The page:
Neurotransmitters

Saturday, May 2, 2009

Neurotransmitters are chemical substances produced by the cell body of the neurons. Then they are transported to the terminal ends of the neuron, axon teledendria buttons where they are stored. Neurotransmitters allow the movement of information from one neuron to the next, across the synaptic gaps between axons and dendrite. This phisiological phenomenom is called synapse. The neurotransmitters diffuse across the gap to bind with receptors on the postsynaptic cell membrane and cause electrical changes in that neuron.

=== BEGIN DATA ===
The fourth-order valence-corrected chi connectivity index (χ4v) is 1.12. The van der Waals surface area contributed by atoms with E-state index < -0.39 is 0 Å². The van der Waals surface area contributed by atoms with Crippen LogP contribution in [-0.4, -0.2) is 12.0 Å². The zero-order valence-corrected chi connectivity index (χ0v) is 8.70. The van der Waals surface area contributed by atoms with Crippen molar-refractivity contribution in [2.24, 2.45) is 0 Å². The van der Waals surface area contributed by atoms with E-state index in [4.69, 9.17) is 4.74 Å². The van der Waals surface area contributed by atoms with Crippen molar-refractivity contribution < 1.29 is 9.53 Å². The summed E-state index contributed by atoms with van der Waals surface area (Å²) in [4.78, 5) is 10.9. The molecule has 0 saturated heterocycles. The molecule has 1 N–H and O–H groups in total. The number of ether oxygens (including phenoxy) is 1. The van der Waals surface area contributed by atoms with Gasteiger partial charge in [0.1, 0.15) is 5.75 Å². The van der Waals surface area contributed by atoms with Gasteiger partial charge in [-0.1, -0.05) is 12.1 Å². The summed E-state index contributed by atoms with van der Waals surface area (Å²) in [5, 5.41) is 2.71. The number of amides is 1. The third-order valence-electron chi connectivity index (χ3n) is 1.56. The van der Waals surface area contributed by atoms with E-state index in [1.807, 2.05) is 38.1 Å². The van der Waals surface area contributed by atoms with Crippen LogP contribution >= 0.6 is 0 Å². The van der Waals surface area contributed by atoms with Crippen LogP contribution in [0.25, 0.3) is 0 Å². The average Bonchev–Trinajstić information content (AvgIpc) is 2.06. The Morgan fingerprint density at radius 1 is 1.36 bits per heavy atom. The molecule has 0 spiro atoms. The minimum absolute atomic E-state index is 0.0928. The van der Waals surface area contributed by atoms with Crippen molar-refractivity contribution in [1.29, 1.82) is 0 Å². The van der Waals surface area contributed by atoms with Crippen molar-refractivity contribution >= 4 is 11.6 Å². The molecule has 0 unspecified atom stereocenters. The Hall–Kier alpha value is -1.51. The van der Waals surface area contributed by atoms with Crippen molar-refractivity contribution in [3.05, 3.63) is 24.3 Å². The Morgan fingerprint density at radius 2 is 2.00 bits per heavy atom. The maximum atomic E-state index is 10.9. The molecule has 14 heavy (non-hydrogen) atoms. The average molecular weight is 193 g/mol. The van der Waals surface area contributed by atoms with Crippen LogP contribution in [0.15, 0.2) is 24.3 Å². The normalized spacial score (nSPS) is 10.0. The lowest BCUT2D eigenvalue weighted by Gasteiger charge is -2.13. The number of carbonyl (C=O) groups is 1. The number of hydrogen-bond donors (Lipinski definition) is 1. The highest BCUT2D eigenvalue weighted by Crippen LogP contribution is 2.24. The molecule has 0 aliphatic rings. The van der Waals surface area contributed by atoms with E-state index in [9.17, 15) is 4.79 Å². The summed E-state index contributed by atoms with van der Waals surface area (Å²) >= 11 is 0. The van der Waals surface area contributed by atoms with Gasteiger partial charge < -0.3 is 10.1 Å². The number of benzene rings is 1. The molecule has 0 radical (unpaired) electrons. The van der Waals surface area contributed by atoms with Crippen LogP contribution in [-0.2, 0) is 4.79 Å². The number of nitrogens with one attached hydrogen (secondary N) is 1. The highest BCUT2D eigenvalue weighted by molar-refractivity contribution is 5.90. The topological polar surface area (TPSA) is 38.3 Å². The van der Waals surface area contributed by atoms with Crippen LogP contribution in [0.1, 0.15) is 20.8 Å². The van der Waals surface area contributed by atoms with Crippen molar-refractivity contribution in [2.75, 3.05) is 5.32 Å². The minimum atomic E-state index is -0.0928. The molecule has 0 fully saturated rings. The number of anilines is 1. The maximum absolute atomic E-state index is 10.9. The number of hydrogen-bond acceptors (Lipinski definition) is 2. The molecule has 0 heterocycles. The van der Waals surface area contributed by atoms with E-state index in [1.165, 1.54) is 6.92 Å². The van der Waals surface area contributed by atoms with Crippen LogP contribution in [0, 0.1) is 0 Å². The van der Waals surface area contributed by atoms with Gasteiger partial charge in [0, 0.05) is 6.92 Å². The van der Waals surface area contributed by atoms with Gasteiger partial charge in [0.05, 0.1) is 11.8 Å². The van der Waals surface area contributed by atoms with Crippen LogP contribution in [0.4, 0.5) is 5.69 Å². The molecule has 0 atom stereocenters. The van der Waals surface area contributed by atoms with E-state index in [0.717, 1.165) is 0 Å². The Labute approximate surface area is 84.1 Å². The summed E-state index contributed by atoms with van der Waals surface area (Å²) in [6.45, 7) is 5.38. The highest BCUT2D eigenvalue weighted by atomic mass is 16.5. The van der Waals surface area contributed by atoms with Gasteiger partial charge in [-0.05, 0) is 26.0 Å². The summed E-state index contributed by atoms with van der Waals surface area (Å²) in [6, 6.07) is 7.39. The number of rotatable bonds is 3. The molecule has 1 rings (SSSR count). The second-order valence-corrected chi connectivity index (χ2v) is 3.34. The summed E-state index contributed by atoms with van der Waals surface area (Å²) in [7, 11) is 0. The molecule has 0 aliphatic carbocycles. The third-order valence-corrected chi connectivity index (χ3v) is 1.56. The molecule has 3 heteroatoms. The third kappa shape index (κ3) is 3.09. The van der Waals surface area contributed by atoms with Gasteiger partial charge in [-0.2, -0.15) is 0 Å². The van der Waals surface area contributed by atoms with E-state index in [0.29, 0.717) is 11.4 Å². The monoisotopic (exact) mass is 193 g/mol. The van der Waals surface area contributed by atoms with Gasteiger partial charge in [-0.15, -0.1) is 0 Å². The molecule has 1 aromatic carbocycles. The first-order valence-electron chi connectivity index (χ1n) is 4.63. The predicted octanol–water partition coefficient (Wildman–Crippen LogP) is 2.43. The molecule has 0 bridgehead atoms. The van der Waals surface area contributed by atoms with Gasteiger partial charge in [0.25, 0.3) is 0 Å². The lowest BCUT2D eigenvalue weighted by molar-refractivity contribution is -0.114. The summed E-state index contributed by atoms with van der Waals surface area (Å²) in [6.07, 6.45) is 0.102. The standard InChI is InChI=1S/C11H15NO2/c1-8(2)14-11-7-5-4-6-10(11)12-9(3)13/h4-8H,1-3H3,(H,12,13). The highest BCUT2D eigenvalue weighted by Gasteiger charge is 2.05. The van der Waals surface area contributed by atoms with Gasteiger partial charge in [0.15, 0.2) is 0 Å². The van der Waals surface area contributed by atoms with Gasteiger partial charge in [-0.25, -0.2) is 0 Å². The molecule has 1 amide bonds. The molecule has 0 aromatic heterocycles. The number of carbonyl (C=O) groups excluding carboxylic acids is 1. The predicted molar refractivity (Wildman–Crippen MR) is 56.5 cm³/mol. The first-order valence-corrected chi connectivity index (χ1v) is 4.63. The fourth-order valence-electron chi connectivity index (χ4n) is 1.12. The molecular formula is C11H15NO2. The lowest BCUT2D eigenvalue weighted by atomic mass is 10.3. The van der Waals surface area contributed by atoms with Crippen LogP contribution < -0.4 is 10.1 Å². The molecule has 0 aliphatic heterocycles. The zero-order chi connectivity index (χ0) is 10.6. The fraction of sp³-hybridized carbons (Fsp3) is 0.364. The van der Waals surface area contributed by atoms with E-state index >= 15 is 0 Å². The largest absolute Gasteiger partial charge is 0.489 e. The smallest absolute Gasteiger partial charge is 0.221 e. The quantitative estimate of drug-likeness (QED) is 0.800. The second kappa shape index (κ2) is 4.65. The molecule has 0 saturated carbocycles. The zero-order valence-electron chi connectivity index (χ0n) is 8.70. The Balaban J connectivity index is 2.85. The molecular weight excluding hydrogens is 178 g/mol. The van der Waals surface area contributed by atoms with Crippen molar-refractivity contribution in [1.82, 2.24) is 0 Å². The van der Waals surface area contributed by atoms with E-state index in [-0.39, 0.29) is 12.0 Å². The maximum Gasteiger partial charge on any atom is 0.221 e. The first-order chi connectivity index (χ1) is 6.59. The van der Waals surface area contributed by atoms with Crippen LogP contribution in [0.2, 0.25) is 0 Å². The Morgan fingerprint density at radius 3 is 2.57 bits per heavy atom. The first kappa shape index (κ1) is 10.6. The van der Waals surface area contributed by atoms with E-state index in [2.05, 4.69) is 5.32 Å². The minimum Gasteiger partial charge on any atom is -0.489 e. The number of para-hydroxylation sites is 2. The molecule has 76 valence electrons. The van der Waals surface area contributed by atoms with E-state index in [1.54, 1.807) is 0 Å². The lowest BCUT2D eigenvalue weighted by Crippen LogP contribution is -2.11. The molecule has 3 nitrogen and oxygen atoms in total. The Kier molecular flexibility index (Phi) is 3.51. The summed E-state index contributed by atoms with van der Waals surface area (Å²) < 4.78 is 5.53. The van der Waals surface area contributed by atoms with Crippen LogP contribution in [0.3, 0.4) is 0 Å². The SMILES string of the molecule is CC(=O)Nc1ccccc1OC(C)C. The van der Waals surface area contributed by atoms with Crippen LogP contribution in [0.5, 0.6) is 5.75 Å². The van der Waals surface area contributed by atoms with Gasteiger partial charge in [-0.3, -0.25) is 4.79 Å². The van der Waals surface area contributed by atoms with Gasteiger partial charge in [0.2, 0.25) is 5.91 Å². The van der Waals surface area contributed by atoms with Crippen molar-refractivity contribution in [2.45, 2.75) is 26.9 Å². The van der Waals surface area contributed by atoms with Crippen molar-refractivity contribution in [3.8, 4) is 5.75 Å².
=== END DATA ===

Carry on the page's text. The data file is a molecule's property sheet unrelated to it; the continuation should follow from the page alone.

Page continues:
The most important neurotransmitters are: acetylcholine, dopamine, serotonin, noradrenaline, endorphin, glutamate, and gamma aminobutyric acid. Neurotransmitter are broken down once it reaches the post-synaptic cell to avoid further excitatory or inhibitory signal transduction. Acetylcholine, which is an excitatory neurotransmitter, is broken down by acetylcholinesterase. Choline is taken up and recycled by the pre-synaptic neuron to synthesize more acetylcholine. Other neurotransmitters, such as dopamine, diffuse away from their targeted synaptic junctions and are eliminated from the body via the kidneys, or destroyed in the liver.